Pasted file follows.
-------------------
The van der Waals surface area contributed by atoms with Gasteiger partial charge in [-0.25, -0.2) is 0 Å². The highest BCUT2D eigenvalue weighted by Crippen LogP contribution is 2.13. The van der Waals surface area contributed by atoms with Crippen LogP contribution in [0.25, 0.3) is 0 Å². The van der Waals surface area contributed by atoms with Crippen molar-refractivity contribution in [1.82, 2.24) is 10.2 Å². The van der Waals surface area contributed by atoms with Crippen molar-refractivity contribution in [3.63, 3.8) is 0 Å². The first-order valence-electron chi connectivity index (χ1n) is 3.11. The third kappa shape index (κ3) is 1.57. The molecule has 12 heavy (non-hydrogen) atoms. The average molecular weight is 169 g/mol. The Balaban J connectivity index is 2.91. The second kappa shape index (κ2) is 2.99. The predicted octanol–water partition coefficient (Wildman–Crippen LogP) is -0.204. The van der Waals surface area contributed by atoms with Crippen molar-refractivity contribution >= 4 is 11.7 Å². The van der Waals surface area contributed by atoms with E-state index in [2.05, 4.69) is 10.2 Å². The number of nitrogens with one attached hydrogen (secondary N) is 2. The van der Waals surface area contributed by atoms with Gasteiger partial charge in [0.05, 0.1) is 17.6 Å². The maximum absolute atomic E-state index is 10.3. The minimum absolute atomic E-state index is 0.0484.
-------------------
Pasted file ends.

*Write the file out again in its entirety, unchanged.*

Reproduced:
The van der Waals surface area contributed by atoms with Gasteiger partial charge in [-0.25, -0.2) is 0 Å². The highest BCUT2D eigenvalue weighted by Crippen LogP contribution is 2.13. The van der Waals surface area contributed by atoms with Crippen LogP contribution in [0.25, 0.3) is 0 Å². The van der Waals surface area contributed by atoms with Crippen molar-refractivity contribution in [1.82, 2.24) is 10.2 Å². The van der Waals surface area contributed by atoms with Crippen molar-refractivity contribution in [3.63, 3.8) is 0 Å². The first-order valence-electron chi connectivity index (χ1n) is 3.11. The third kappa shape index (κ3) is 1.57. The molecule has 12 heavy (non-hydrogen) atoms. The average molecular weight is 169 g/mol. The Balaban J connectivity index is 2.91. The second kappa shape index (κ2) is 2.99. The predicted octanol–water partition coefficient (Wildman–Crippen LogP) is -0.204. The van der Waals surface area contributed by atoms with Crippen molar-refractivity contribution >= 4 is 11.7 Å². The van der Waals surface area contributed by atoms with E-state index in [2.05, 4.69) is 10.2 Å². The number of nitrogens with one attached hydrogen (secondary N) is 2. The van der Waals surface area contributed by atoms with Gasteiger partial charge in [0.05, 0.1) is 17.6 Å². The maximum absolute atomic E-state index is 10.3. The minimum absolute atomic E-state index is 0.0484.